Work on your Brain to Improve your Physical Performance
Can you improve your physical performance by training your brain? Every time we make a movement, the issuance of that order takes place in the brain. If we perform mental tasks repeatedly, and gradually increase their complexity, the body will form better neural bonds. This way, brain activity will improve, which will in turn project on to physical performance.
How the brain-body orders work
Before and after performing any movement, our brain makes millions of calculations. These calculations are linked to their ability to predict the action. Every time we repeat a sports movement, we provide our brains and memories with lots of information. By doing this, we can eventually perfect our movements.
The role of our senses (such as sight or touch) is very important for this system. Therefore, every training session, exercise, and activity increases our experience and aptitudes for future repetitions of the same act.
The connection between our brains and the muscles we use to execute actions is established in the motor neurons, through a complex network of nerves. That ability to move is exactly what’s lead us to evolve and survive as a species.
Brain training to improve our physical performance
Researchers conducted a study about the tasks that professional athletes perform outside of sports. The results stated that those who possessed a greater control of cognitive activity when reading, writing, studying or developing a profession were the ones who obtained the best results in their sports modality.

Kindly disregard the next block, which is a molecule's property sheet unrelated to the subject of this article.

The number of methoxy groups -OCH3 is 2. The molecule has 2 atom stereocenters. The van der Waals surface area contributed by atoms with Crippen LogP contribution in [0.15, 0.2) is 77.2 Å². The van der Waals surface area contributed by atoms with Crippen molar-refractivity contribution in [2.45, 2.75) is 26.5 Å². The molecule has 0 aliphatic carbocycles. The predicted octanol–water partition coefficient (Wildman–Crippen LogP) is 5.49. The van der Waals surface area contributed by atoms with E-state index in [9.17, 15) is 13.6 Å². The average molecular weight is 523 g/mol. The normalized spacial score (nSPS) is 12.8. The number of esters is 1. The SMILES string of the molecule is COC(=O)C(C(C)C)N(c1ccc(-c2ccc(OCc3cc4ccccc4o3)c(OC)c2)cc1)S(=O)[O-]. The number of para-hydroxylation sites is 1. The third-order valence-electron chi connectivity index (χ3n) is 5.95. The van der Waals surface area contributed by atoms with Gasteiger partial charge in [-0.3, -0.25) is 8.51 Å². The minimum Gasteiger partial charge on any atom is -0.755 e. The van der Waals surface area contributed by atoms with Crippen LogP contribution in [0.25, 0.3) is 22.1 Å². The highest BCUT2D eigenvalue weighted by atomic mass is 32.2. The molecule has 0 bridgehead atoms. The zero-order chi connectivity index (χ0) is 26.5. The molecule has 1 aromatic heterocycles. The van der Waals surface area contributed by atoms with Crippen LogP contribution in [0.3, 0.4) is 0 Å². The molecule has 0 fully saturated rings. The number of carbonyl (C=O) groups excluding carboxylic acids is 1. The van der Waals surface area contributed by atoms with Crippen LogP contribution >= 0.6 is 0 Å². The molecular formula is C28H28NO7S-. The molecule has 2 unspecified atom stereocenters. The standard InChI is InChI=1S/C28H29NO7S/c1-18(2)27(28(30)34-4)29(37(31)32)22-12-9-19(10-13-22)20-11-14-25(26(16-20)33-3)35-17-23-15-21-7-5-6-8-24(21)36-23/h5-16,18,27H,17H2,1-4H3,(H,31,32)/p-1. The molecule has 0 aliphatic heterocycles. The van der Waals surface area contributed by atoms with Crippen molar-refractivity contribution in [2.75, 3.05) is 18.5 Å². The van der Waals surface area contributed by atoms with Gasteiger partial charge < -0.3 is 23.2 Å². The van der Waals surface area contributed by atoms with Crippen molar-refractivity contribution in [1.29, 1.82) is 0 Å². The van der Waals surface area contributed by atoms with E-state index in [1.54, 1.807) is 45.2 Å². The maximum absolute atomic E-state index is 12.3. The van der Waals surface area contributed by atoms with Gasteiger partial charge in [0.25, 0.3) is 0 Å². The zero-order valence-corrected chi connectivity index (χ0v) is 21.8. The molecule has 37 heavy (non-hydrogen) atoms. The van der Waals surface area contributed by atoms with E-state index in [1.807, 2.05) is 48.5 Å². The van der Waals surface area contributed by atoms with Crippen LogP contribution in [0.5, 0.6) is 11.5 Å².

Furthermore, they not only obtained a superior physical condition but also made an effort to experience positive daily emotions. This helped them to face exercise with an optimistic mindset.
In summary, we can conclude that an athlete who develops cognitive abilities along with motor skills experiences a positive transference to the performance of said activities.
Ways to train your brain
There is an endless number of activities to help us reach this goal. You can play a video game, read, write or memorize patterns in a schematic way. It’s also a good idea to develop artistic skills such as pictorial art or building objects.
We recommend that you find hobbies you can do along with your sport of choice. You’ll see the benefits for yourself when you practice it again. Of course, it’s important to avoid using new technologies to do the work for us.
For example, think about using a GPS. Your brain no longer has to memorize routes, and it doesn’t prepare to carry out the mental processes it needs for that activity. It can now rely completely on a small device. If you don’t stimulate your brain and mental processes as much as you can, they’ll eventually deteriorate.
Double tasking to improve your physical performance
Professional trainers use a double tasking system with their athletes and rehab patients. This system consists of exposing the individual to several stimuli that are not directly related to each other.
A good way to train this set of mental skills is to place the athlete in front of a computer screen in which a program shows random objects. Once this activity ends, the individual must count the objects that he could see on the monitor.